National service is a rite of passage for anyone who considers himself a true Singaporean man - and who wants to be accepted by other Singaporeans.
The question of Joseph Schooling's deferment from national service has arisen again, and he has been given another deferment ("Joseph Schooling's NS deferred till after 2020 Olympics"; ST Online, yesterday).
The twin aims of achieving sporting glory and doing national service are not incompatible.
More than 40 years ago, when I was in NS, and later on during my reservist training, the Singapore Armed Forces had a system for grooming sportsmen.
There were soldiers who, after being taught basic military skills, switched to training in sports almost full time.
I wonder what has happened to this system.
Now, we have to put more thought and exercise more flexibility in creating something that will achieve both targets.
For a start, I disagree that training schedules cannot be broken to take time off for six months of basic military training.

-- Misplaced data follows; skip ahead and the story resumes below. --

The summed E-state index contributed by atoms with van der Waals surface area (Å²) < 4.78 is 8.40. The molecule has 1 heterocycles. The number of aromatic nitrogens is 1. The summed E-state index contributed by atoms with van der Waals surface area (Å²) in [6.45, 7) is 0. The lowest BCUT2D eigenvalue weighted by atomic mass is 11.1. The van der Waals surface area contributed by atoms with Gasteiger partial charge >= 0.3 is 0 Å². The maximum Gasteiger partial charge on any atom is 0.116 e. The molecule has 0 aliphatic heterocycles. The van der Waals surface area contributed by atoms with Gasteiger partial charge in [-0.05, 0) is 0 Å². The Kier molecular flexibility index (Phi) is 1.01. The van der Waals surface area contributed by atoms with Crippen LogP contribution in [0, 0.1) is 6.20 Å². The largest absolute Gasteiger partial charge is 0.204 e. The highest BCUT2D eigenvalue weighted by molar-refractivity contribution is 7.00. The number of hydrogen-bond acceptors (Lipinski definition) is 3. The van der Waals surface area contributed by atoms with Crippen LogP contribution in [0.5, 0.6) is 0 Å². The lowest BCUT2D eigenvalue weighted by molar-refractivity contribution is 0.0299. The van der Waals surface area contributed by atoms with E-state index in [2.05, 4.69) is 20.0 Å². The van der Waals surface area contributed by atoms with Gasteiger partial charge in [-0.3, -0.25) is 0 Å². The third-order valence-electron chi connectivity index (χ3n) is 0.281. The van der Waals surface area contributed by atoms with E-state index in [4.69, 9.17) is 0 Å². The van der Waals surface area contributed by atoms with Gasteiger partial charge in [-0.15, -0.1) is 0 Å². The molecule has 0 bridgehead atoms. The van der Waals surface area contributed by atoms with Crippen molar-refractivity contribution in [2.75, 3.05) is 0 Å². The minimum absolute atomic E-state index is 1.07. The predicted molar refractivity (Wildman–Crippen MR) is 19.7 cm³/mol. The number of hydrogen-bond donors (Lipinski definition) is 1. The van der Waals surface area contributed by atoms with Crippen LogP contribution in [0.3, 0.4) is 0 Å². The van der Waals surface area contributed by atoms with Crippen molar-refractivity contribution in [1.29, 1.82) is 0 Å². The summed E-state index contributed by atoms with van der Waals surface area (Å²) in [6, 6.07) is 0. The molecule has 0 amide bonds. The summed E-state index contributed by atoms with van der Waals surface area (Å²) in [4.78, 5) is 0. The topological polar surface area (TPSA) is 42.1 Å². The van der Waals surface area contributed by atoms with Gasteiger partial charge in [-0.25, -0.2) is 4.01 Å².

For a good athlete, a six-month break between the ages of 18 and perhaps 25 would not be the end of the world.
Besides, basic military training does keep a person in good physical shape.
For what happens after that, I suggest that sports training in a properly controlled environment, whether in Singapore or abroad, be considered part of national service, as I believe it once was.
There are many other countries that enlist soldiers and pay them well to primarily train in selected sports.
Singapore should consider doing this. Hopefully, we can groom home-grown sporting talent whose victories will unite rather than divide our nation.
Lee Chiu San